A second motive exactly parallels the decisions made in China:  by delegating responsibility for education and other vital social services, the central government avoided huge costs, and was able to concentrate its resources on economic development.  Finally, the main political conflicts have been between Congress Party – the party of the Nehrus and Gandhis – and Hindu nationalist Bharatiya Janata Party (BJP).  When the BJP has been in power, it has shown a tendency to “Hinduize” education by meddling with the content of textbooks and the substance of classroom curricula.

            What has finally emerged from this pattern of neglect and indifference is a school system that has the following major components[3]:

1.  Public schools

2.  Private schools: but publicly aided

3.  Private schools: recognized, but not aided

4.  Private schools: unrecognized.

The rise of private school education is a powerful reflection of the universal failure of pubic schools, which are so bad that even the poorest of parents give up on them and somehow find the money to send their children to the more expensive private schools.  Every aspect of public schools is miserable – the management, the teachers, the curricula, the physical plant.  Even recognizing that India has been and remains a poor developing country, had there been the will, the funding for adequate schools could have been found.  The national government need not have abdicated its responsibilities and dumped the full costs of elementary/secondary education on the States as huge unfunded mandates.  The central government tends to be defensive, arguing that it exerts a real leadership role, but this is unrealistic. Time after time, the central government has issued national “Plans” to achieve universal elementary education.  The first such scheme was issued at the time of the new Constitution in 1950.  The Constitution did not mandate universal education but merely “urged” it.  This first Plan targeted universal education for 1959!  No clear government policy was even published until 1984, and again it was phony.   Another National Policy on Education was drafted in 1986 and revised again in 1992, each stating goals for free mandatory primary education, but neither having any real impact.  In 1998, the National Council of Education Research and Training issued another “National Policy on Education” which appeared to make elementary and secondary education a shared responsibility between the national government and the States.  But here were the assigned roles of the national government:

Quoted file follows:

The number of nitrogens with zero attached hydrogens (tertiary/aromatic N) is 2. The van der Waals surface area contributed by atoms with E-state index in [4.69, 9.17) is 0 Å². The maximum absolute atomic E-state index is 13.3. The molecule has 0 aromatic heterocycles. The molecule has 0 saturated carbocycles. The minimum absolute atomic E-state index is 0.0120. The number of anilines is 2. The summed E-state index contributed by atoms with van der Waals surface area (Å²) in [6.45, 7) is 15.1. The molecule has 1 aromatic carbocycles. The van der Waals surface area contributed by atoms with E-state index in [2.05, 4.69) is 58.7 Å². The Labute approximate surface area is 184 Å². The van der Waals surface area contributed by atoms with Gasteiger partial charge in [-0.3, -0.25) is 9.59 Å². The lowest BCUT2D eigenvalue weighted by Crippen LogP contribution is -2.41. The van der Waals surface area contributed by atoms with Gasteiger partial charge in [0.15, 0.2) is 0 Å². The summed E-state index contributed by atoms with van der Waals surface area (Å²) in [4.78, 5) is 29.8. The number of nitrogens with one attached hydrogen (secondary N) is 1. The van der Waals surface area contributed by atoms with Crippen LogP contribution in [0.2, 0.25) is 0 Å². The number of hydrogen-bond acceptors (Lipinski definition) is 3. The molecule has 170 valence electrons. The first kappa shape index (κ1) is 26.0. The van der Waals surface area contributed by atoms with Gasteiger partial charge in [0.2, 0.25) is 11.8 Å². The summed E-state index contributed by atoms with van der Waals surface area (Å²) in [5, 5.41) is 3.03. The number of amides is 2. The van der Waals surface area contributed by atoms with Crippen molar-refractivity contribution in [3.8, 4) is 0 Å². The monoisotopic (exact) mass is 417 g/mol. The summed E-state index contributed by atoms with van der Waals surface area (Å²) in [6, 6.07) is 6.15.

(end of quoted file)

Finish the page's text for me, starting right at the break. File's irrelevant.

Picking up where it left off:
1.  To develop a national policy (since it is not mandatory, everyone is free to ignore it)

2.  To provide consultation about education

3.  To establish necessary commissions, committees and working groups

4.  To stimulate and promote public debate and discussion

This is the perfect expression of the Indian education elite; highly sophisticated and intellectual, lots of discussion, but no money, no action, and little actual help.

In 2000, the government once again issued a new “Education for All” policy aimed at promoting universal elementary education.  Then finally in 2009, a law was passed that provided for universal, free and compulsory education for all children between the ages of six and fourteen.  Unfortunately, after 60 years of neglect, half of the children, and about 300 million adults were unable to read the new law.

            There are about one million schools and five million teachers, and generally their reputation is unbelievably bad.  Administration in public schools suffers from gross inefficiency, an intensely bureaucratic mind set, timidity, cowardice and corruption.  There are too many administrators and two few actual teachers.  Local politicians and school administrators have never been able to generate adequate funds for school systems, and a lot of the money that is provided is squandered, stolen or misappropriated.  Teacher appointments may be sold to the highest bidder without regard to qualifications.  Politicians “intercept” funds destined for schools and cause them to be spent on other things, or simply to disappear.  Parents endlessly complain about how the high school fees that they can ill afford end up in the pockets of administrators.  Administrators supposedly hire contractors to make badly needed school repairs, but the work is never done and the money vanishes.